You never know. You, or someone you know, could be on the front cover*

Cheers

*or tucked away somewhere inside


The front rider in photo 4 is Don Black, audax legend and aforementioned as the "jaunty-angled polysyrene helmet" by yanto in his  report.  the rider behind him looks as if he's in Transpennine colours and so could be Graeme McCulloch, if he was riding.  In picture 10, the rider on the Brompton is Nick Wilkinson. 

hulver

  • I am a mole and I live in a hole.
Re: Holland 600
« Reply #228 on: July 02, 2013, 07:38:57 am »
I'm the blurry one in the Yellow and Pink right at the back of DSC_1061.

Re: Holland 600
« Reply #229 on: July 02, 2013, 09:09:20 am »
(PART 1, Doo's experience)

Last weekend saw me complete the ‘To Holl and Back 600’ audax event. This was an event organised by Mike Wigley and as the name suggests was a 600k affair. By completing said ride, I also completed a Super Randonneur (SR) series for this season. Woo Hoo!

Prior to the event, I had booked at room at the nearest Travelodge to the start. A disappointing stay at the lodge – it looked tacky and my shower did not work. Worse still, my room had been repainted same day and smelled strongly of paint. To top it all, the breakfast was nasty! Was glad to leave the lodge and reach the start control (a car park) in Poynton.

About 70 plus riders were gathered at the start control in Poynton. I recognised a few faces but couldn’t spot Jamie and Andy (a couple of friends that I had cycled a few events with before). It took me a while to spot the organiser who was hidden in a corner of the car park. Glad I managed to spot Mike, he issued me my brevet card and had water (cordial) for my water bottles which I had forgotten to fill before reaching here. At 6 a.m.  I set off on this epic adventure. With less than 9k in my legs I had to stop – the puncture fairy had paid me a visit. This was my first puncture since changing my tyres to Vittoria Rubino Pro’s, which my buddy Chris Hodge swore were the bee’s knees! This was a pain in the behind! It seemed to take me forever to change this tyre and scores of cyclists were passing by. Whilst fixing said tyre, Jamie and Andy came and stopped by! Was so good to see these lads (had thoughts in my head that they did not start, or perhaps had crashed on the motorway). I suggested they not wait for me and hoped I would catch them up soon. With tube changed I cycled on. I was the guy at very back – but not for too long. I soon caught up this guy and we had a brief chat (about YACF names) before I left him and caught up the next guy. This next guy was dressed like a harlequin. Mr Harlequin did not appear to want to engage in any conversation (though am sure I spoke to him at the start) – I spoke to him but there was no response. Thinking perhaps Mr Harlequin was hard of hearing, I gave him the ‘thumbs up’ but again no response. I decided to speed on and before long I had covered 30k and was at the first control. Jamie and Andy were here and said they had only gotten there about 5 minutes earlier.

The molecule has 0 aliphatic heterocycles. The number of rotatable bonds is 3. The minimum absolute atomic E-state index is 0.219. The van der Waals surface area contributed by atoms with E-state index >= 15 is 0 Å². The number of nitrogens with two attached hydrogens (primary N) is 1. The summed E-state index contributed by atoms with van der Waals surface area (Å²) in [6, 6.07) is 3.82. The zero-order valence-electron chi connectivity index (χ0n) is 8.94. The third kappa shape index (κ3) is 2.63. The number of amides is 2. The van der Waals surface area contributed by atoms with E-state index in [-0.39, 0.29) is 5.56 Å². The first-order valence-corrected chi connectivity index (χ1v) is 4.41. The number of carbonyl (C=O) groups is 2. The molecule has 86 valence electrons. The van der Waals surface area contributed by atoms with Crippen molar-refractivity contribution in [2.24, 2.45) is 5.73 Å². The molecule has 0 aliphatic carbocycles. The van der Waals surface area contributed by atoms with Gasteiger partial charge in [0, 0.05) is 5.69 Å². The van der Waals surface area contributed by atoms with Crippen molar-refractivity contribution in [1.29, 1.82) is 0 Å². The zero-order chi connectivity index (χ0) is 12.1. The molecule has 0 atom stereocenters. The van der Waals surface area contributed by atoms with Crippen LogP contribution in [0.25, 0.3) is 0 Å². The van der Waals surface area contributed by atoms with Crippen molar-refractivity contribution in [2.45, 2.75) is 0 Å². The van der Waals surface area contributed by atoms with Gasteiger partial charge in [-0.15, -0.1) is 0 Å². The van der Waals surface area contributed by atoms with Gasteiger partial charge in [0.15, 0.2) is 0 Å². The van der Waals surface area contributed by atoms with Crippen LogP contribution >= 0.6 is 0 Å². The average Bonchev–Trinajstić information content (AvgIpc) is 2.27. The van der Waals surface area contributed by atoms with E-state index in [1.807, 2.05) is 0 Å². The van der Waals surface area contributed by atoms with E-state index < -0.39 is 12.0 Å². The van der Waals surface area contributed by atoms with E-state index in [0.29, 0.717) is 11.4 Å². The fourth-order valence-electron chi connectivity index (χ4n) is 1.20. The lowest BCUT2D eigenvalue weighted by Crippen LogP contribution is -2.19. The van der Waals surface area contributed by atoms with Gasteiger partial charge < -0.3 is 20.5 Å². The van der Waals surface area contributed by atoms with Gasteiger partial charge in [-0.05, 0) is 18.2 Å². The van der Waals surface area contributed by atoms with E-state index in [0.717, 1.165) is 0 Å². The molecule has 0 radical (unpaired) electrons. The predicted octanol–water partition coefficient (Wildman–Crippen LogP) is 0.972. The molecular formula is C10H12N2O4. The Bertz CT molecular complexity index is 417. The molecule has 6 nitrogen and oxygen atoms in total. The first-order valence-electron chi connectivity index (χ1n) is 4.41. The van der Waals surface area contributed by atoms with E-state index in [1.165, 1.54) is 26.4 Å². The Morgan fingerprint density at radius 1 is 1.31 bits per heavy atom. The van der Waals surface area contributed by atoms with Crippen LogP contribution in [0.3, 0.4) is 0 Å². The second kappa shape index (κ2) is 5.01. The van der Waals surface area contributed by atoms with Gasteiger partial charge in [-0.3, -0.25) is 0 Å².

This first control at Greenfield was nice. A controller stamped our brevet cards and awarded us with really tasty flap jacks. Mmm, delicious. I was also ‘awarded’ with another brevet card that belonged to Mr Wobbly, a guy on a recumbent cycle who had left the control without it.

Leaving this first control was menace. I was faced with a big, relatively steep hill and had to sprint in an attempt to catch Mr Wobbly. I had only just met Jamie and Andy and now I was leaving them for a mission of my own. The climb of Saddleworth Moor was stunning and I had a good chat with a few folk during this ascent. Am pleased to inform that I successfully reunited Mr Wobbly with his brevet card, he was not too far ahead at all and must have left control only minutes before me. After reaching the summit of the Moor, whoosh – a spectacular descent of 9k all the way to Holmfirth. I must have reached speeds of just under 70kph. See – there is an advantage to extra weight! This part of the ride was perhaps the most scenic and I stopped several times to take the odd photo. I missed the info control at the 93k and instead stopped at Woody’s Café (am sure organiser said a receipt would be fine). I treated myself to the audax staple diet here – beans on toast. Just as I left this control, Andy and Jamie had reached here (they were bouncing this control and had answered info control instead) so I was able to cycle alongside them for a while.

It was nice to catch up with ‘the lads’ and I swear having a chat helps the k’s disappear quickly. During this section to Brough we were stopped by many a rail crossing (this was a theme throughout the entire ride) and at one point we were stopped whilst a ditched car was being recovered. (As with most of my post ride write-ups, I get confused at times and struggle to remember exact details so errors and omissions excepted). I cycled a spell on this section with a chap on a lovely ‘on-one fixie’ who was cycling in sandals (reminded me of Mary who has cycled many a Black Sheep event). Am sure dodgy cycle paths over single track (bridleway and gravel) were passed over before reaching the control in Brough. Am not sure when or where I had lost company with ‘the lads’ but I had another breakfast at Café Indulge with Mr Fixie. This time, I opted for scrambled eggs on toast.

Don’t remember an awful lot after my scrambled eggs but do recall cycling more stretches with Jamie and Andy. The next big thing I remember was a fish and chips dinner at Morrisons in Gainsborough. In fact, I remember being really hungry the 10k before and wishing I had more than just nuts in my pockets.